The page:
We are clearly of the view that the learned trial Judge erred in holding as he did that the respondents are entitled to possession on the ground that as “second registered proprietors and purchasers for value of the parcels of land claimed that their rights and titles are absolute and indefeasible by virtue of S.53(2) of the Registration of Titles Act”. We wish to make it clear that the learned trial Judge’s interpretation of S.53(2) of the Registration of Titles Act is no longer the law. It is sufficient for us to draw attention to the case of Mohamoud Lababedi & Anor. v. Lagos Metal Industries (Nigeria) Limited, (1973) 1 S.C. 1, at 16, where this court laid down the law as follows:


“We consider it of great importance to stress that section 53 of the Registration of Titles Act, which has an organic relation to section 61(3), was not designed as an engine of fraud for the validation of spurious transfers of registered land. This court had occasion in Phillips v. Ogundipe (1967) 1 All N.L.R. 258 to observe as follows, at page 266


“It is well to point out at this stage that section 53(2) is a section which is often quoted but equally often misunderstood. Subsection (1) of section 53 states that registration of any person in the circumstances described therein confers no title to the land on such person and all that sub section (2) does is to qualify the provisions of subsection (1) in relation to a subsequent registered owner his estate shall not be invalidated by circumstances described in subsection (1) unless his own disposition was void as under subsection (1) or he had not given value for the acquisition. The section does not validate spurious transfers.”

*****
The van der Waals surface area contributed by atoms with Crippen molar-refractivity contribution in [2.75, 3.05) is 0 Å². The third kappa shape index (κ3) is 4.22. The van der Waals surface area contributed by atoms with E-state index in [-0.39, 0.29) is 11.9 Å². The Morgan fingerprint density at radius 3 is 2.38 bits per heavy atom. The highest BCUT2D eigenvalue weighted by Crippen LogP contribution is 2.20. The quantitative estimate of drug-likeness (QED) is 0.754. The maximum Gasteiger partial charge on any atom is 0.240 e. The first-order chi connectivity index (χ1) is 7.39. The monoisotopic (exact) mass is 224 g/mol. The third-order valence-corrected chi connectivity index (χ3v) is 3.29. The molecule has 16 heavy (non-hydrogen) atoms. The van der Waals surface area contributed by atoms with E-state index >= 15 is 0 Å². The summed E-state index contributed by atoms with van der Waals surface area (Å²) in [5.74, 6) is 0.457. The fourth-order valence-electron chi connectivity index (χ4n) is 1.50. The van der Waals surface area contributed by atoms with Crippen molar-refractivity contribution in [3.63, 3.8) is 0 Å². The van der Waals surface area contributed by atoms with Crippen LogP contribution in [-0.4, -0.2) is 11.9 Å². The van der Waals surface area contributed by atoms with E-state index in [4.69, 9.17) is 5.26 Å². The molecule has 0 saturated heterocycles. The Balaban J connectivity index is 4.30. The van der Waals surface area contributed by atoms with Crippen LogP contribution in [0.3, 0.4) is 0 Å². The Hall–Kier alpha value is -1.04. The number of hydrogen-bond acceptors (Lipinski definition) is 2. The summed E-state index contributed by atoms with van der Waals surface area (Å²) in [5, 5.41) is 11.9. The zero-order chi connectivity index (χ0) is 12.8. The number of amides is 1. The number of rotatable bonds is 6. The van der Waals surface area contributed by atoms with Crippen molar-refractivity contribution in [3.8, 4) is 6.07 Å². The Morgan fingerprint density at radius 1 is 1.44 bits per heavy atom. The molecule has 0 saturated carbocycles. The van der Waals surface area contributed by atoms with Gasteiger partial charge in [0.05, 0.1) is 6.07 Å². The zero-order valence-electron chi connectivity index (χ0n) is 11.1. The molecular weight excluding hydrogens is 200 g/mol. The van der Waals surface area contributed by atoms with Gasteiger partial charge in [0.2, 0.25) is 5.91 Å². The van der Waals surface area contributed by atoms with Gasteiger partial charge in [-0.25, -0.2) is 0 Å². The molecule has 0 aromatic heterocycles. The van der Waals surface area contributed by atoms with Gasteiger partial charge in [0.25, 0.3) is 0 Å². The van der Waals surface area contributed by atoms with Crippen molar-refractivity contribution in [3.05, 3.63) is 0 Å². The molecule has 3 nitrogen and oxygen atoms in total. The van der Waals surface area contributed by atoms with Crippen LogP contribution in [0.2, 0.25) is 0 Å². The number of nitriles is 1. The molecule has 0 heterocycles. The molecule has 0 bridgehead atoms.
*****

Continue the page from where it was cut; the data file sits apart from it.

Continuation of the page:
We think that we should also draw attention to the fact, that as far as the customary tenant is concerned, the question of title seems to be academic. As a matter of fact, the customary tenant is concerned only with possession simpliciter which, in the absence of any misbehaviour on his part, is indefeasible.


It is also pertinent to stress the fact that a purchaser from the overlord will simply step into the shoes of the vendor. The rule is “Nemo dat quod non habet’ “No one gives what he does not have’. In other words, a purchaser can never get what the vendor himself did not possess. We accordingly take the view that just as the overlords, the Oloto Chieftaincy Family, are without power to dispossess the customary tenants in the present case so also their successors-in-title (the respondents) are completely devoid of any such right. In short, we are of the view that the respondents in the present case bought the disputed land, subject to the unextinguished possessory title of the appellants the customary tenants.


In view of all that we have said in this judgment, we are satisfied that the learned trial Judge erred in granting possession to the respondents in this case. In the circumstances, the appeal succeeds and it is allowed. The judgment of the High Court, Lagos delivered on 24th March, 1972 together with the costs awarded to the plaintiffs in the court below is set aside. In its place, we order as follows: The 1st defendant is hereby declared entitled to remain in possession of the parcel of land known as No.6 Modele compound via Tejuoso Street, Surulere; the 2nd defendant is hereby declared entitled to remain in possession of No. 8 Modele compound, via Tejuoso Street, Surulere. The 1st respondent will pay to the last appellant N86.00 costs in the court below, and the 2nd respondent will pay to the 2nd appellant N48.00 costs in the court below.


The respondents will pay to the appellants the costs of this appeal assessed at N110.00.


Appeal allowed.